EU and Arab League heads of state will gather today for the first time at the Euro-Mediterranean Summit in Egypt.
While slotted to be an affirmation of their cooperation on a host of mutual interests, the leadup to the summit has instead exposed Europe’s growing inability to present a unified front to the Arab Bloc. Foreign ministers charged with negotiating an agenda for the upcoming summit earlier this month were unable to agree on a joint political declaration, with issues like migration, security and trade being the primary sticking points.
Arab leaders have also encountered obstacles in balancing short-term interests, as their delegation is viewed as too unpopular and divided to achieve any genuine agreement. While Sudanese President Omar al-Bashir and Syrian President Bashar al-Assad will not attend, the League is struggling to manage Iran’s growing influence in the Arab bloc, particularly as Hezbollah gains more cabinet seats in the Lebanese government.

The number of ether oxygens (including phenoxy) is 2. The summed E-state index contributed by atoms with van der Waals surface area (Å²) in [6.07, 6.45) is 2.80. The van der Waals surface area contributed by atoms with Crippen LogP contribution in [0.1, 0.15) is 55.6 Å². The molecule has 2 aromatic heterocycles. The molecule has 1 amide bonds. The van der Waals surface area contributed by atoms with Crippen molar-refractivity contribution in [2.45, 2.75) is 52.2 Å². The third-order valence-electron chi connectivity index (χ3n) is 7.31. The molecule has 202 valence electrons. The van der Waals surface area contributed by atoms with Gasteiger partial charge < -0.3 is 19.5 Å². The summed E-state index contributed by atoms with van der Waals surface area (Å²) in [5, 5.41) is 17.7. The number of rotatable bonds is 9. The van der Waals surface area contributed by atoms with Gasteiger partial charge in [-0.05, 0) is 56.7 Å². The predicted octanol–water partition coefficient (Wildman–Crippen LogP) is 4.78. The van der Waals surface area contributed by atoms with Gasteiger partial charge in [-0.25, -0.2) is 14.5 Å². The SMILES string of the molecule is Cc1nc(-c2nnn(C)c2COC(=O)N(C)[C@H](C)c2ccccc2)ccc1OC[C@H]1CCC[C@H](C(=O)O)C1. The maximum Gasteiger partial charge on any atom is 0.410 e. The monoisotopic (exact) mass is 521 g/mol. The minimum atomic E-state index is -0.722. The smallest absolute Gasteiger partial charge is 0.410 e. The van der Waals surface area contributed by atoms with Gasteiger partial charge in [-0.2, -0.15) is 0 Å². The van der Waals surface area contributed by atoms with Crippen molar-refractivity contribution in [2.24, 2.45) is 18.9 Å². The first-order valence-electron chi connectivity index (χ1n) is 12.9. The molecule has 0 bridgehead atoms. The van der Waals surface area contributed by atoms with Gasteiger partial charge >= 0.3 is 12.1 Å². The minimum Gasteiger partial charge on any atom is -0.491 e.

Indeed, today’s summit is more symbolic than substantive. Both sides will likely pledge a commitment to multilateralism and further cooperation on long-term issues of trade, migration and regional security. But, with little genuine improvement on the significant issues driving instability in the region, the summit may instead symbolise internal conflicts between these two blocs.
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